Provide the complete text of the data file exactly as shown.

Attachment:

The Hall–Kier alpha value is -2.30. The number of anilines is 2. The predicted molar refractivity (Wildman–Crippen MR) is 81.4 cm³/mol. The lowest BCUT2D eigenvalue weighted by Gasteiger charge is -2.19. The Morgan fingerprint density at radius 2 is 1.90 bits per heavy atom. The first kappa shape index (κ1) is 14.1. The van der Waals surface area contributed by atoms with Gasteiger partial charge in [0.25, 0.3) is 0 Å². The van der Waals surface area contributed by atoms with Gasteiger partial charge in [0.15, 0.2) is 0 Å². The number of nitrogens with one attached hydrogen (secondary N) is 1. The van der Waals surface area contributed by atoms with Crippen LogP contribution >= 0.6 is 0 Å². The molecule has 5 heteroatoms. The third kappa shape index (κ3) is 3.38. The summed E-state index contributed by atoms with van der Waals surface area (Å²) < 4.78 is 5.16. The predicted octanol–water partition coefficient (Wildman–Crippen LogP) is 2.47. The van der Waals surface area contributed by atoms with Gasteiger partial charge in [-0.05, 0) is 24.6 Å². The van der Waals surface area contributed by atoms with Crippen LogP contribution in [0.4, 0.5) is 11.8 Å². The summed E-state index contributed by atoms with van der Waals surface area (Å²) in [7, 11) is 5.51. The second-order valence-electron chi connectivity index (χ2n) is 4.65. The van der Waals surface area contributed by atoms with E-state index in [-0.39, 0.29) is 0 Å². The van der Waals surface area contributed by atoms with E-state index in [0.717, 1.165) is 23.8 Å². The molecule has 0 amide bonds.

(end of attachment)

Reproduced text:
The Hall–Kier alpha value is -2.30. The number of anilines is 2. The predicted molar refractivity (Wildman–Crippen MR) is 81.4 cm³/mol. The lowest BCUT2D eigenvalue weighted by Gasteiger charge is -2.19. The Morgan fingerprint density at radius 2 is 1.90 bits per heavy atom. The first kappa shape index (κ1) is 14.1. The van der Waals surface area contributed by atoms with Gasteiger partial charge in [0.25, 0.3) is 0 Å². The van der Waals surface area contributed by atoms with Gasteiger partial charge in [0.15, 0.2) is 0 Å². The number of nitrogens with one attached hydrogen (secondary N) is 1. The van der Waals surface area contributed by atoms with Crippen LogP contribution >= 0.6 is 0 Å². The molecule has 5 heteroatoms. The third kappa shape index (κ3) is 3.38. The summed E-state index contributed by atoms with van der Waals surface area (Å²) < 4.78 is 5.16. The predicted octanol–water partition coefficient (Wildman–Crippen LogP) is 2.47. The van der Waals surface area contributed by atoms with Gasteiger partial charge in [-0.05, 0) is 24.6 Å². The van der Waals surface area contributed by atoms with Crippen LogP contribution in [0.4, 0.5) is 11.8 Å². The summed E-state index contributed by atoms with van der Waals surface area (Å²) in [7, 11) is 5.51. The second-order valence-electron chi connectivity index (χ2n) is 4.65. The van der Waals surface area contributed by atoms with E-state index in [-0.39, 0.29) is 0 Å². The van der Waals surface area contributed by atoms with E-state index in [0.717, 1.165) is 23.8 Å². The molecule has 0 amide bonds.